Will ‘Video-Shaming’ Follow Our Summer of ‘Flight-Shaming’?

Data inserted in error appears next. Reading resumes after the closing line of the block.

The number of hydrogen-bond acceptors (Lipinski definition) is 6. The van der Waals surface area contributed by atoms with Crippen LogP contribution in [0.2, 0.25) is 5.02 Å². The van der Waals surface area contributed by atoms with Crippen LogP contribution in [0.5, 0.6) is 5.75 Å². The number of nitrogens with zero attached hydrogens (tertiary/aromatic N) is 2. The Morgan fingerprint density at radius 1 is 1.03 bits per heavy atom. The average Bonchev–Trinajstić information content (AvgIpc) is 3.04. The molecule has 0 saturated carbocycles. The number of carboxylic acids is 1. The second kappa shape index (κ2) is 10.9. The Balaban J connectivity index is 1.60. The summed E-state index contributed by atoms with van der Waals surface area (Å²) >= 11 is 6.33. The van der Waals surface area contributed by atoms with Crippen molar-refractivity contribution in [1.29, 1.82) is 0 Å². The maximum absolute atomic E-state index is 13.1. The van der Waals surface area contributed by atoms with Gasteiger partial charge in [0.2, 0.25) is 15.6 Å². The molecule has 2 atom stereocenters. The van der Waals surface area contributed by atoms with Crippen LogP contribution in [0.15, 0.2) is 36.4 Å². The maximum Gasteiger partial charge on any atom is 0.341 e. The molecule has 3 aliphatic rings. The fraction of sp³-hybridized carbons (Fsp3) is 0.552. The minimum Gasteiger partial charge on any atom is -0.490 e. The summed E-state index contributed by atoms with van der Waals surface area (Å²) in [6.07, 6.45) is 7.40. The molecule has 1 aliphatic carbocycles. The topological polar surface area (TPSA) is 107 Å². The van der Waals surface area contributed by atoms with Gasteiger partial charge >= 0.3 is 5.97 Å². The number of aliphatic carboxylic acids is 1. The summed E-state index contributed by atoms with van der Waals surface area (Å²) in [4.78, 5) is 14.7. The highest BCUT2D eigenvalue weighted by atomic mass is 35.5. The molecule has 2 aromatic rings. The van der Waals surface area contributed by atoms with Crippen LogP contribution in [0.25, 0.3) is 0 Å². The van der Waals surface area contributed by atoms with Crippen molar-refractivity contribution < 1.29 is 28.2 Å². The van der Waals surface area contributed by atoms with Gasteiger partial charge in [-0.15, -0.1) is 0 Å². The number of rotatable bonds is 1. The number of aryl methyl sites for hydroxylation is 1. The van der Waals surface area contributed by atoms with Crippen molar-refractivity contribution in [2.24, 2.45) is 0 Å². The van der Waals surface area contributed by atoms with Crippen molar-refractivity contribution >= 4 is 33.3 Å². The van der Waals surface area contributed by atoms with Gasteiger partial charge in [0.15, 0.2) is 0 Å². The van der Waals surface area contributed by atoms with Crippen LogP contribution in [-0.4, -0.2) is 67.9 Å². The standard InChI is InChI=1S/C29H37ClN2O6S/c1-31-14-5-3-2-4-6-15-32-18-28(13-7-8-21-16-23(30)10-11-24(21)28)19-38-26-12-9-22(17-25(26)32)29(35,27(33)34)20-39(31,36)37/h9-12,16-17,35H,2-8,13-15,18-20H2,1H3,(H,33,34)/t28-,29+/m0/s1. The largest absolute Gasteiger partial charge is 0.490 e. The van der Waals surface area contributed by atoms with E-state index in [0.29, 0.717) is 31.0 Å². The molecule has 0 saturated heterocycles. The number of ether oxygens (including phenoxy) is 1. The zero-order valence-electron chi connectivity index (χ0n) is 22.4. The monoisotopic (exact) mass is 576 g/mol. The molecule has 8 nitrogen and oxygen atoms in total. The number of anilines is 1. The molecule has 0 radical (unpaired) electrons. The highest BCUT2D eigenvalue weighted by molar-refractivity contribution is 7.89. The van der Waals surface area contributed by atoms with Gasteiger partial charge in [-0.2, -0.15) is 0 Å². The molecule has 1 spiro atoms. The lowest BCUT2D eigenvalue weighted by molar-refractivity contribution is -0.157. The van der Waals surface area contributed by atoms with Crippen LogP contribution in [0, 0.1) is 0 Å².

<![CDATA[By Mark P. Mills If you think that aviation’s energy use is too high, consider that the Internet’s will soon surpass it. Summer 2019 saw the duke of Sussex and Mayor Pete Buttigieg both apologizing for the “sin” of flying private, given the supposedly drastic effect it has on the climate. And in August, to much media hoopla, a Swedish teenage “climate warrior” sailed to New York to encourage everyday folks to stop flying so much. What a contrast to the summer of 1939, when PanAm’s huge Dixie Clipper left New York for the first ever transatlantic passenger flight. Reporting on that momentous event, the Associated Press exulted that “aviation’s long-cherished dream of regular transatlantic passenger service by plane became a reality.” Today we have “flight-shaming.” Flying, which no longer engenders much awe, now gobbles over two billion barrels of oil a year. Aviation saves that most precious commodity — personal time — but polls show that many people also want to do “something” about climate change, which unavoidably means tamping down energy use. Thus we see Millennials in Europe and America virtue-signal by taking days-long train rides instead of hours-long flights. As it happens, flight-shaming is a good example of the fatuousness of environmental extremism. Aviation’s fuel use soared after the introduction of commercial aircraft, precisely because of flying’s manifold benefits. The comparable innovation of our time is ubiquitous computing. Numerous analyses show that the energy used by the global Internet already rivals that used by the commercial airline industry — and demand for data is growing far faster than demand for air miles. Nevertheless, flight-shamers bombarded social media in an effort to target the A-listers who took private jets to Sicily to attend the “Google Camp” where climate change was the hot topic. The shamers were oblivious to their own hypocrisy: If we assume that, over that summer month, one in 10,000 people on social media viewed stories and videos about flight-shaming, it’s a safe bet that their Internet traffic used as much energy as the 114 aircraft that carried the stars to Sicily. In fact, just a couple of summer weeks of all Internet traffic uses more energy than all private-jet flights do in a year. Perhaps a more useful way to compare obvious and “hidden” energy behaviors would be to invent an entirely new unit of measure. Let’s propose, in honor of flight-shamers, something we could call a personal jet-air-mile, or “p-JAM.” A single p-JAM is the energy used by one person flying one mile on a commercial jet. One can convert the energy used for any activity, be it driving or Web surfing, from British thermal units (BTUs) or gallons of gasoline into p-JAMs. Using the p-JAM metric, we see that trains don’t yield much energy savings. Your personal fuel use riding a fully loaded train is about 0.7 p-JAMs each mile, or a mere 30 percent less than flying. Drive a mile alone in a typical SUV and you burn two p-JAMs per mile. Car-pooling with three passengers drops per person fuel use, on average, to 0.5 p-JAMs per mile. Meanwhile, watch an HD movie on your mobile device and, on average, you are personally responsible for burning five p-JAMs every hour. That’s not the fault of the device in your hand; it’s your pro rata share of the energy use “hidden” in the hardware of the Internet’s infrastructure. The lion’s share of digital energy use happens in the “invisible” infrastructure, the networks and the thousands of datacenters that constitute the core of the World Wide Web. Each of those warehouse-scale computers burns through some 100,000 p-JAMs every hour. For perspective, consider that a typical Empire State Building–sized skyscraper sips just 3,000 p-JAMs an hour. Then there’s artificial intelligence (AI), the most energy-intensive use of computing ever conceived. Studies show that the “training” phase for one AI application consumes about 200,000 to 2 million p-JAMs. Millions of p-JAMs are burned every time a single supercomputer simulates, say, a drug molecule’s interaction with biological cells in silico, rather than in humans.